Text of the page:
Like the whole thing about the way the A’s drafted Jeremy Brown, is so crazy to me. I mean with a spreadsheet, and Paul De Podesta’s laptop – and the guy never makes it, because they don’t know what he’s prepared to handle. To me the A’s drafted the guy and ruined his career in the same moment. In the same moment they destroyed their own asset. I look at that and I say “you know what, that’s outrageous.”

So to me the answer is in the middle – if you have the number one overall draft pick you should be looking at “so who is this guy, what is he all about, what are his strengths and weaknesses,” and then you should have somebody who is in charge of analysis saying, “well this is what we’ve learned about him, and this is what our concerns are, and now we have to figure out how to address that.” If you’re not using everything, you’re not being good at your job, that’s what I believe.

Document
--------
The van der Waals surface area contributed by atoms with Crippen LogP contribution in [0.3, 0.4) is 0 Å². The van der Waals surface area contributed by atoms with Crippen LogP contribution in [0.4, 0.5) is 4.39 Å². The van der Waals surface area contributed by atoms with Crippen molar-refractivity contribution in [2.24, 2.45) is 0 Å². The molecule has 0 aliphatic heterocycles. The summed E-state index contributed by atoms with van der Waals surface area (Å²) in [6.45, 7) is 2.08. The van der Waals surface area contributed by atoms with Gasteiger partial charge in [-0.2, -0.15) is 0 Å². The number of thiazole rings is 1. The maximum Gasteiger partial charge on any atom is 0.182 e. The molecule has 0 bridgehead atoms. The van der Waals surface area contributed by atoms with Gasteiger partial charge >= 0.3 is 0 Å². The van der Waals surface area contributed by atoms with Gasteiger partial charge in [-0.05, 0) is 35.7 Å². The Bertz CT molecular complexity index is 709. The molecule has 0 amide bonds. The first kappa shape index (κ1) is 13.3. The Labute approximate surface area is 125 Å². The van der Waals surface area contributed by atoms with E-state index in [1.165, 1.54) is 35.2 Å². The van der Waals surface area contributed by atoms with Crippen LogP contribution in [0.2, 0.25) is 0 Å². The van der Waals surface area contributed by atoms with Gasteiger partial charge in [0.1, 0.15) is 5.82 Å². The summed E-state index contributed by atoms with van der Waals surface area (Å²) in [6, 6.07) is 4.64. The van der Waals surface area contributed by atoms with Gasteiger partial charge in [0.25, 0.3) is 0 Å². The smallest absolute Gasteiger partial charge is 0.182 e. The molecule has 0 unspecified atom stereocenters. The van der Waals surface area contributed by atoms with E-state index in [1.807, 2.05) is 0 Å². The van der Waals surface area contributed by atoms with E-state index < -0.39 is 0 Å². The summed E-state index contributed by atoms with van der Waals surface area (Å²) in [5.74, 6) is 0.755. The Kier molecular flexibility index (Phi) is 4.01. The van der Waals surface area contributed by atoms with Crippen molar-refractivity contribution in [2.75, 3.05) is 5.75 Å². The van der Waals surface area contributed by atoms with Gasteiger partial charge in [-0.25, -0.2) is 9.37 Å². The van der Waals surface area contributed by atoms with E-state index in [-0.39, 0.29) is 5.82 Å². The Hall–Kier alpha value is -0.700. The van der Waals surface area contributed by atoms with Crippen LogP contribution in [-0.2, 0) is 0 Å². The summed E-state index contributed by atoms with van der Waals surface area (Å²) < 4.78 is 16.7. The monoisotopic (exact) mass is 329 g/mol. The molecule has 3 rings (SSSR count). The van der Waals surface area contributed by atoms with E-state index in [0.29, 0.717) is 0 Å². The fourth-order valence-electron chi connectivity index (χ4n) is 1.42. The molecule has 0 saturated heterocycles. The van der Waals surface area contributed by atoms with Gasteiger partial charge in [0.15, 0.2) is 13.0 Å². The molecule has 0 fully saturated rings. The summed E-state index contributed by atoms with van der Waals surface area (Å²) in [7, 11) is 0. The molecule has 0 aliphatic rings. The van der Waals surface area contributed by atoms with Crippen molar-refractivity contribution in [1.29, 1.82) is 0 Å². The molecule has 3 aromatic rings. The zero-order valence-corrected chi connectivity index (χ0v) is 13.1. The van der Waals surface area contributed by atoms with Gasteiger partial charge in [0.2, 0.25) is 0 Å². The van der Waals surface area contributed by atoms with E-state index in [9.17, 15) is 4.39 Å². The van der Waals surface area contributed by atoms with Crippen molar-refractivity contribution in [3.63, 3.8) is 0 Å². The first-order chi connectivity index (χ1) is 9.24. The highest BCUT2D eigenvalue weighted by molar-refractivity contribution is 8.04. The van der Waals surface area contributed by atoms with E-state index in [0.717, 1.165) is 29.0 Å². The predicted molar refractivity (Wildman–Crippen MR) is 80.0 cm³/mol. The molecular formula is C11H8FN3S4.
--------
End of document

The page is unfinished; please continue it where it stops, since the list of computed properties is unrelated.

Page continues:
TD: Lots of stat geeks looked at this years Selke nominations and were shocked. Toews and Kesler, for example, were not even the “elite defensive centers” on their own teams. Do you think we’ll reach a point where the PHWA is prioritizing zone-starts and events against, so that hockey can have a Frans Nielsen, “Felix Hernandez” type Selke winner?

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EF: Yeah I think absolutely it will get there. I tell you, when I was voting last year (and I think I voted for Kesler) I remember I was being lobbied for Frans Nielsen. I had a few people that said to me well look at Frans Nielsen. I did. It’s not like I didn’t consider him. But one of the reasons I voted for Kesler over Malhotra myself, is that I think being a defensive player isn’t only about being a defensive player. I think if you’re a two-way player, and an offensive threat – to me you’re automatically a better defensive player.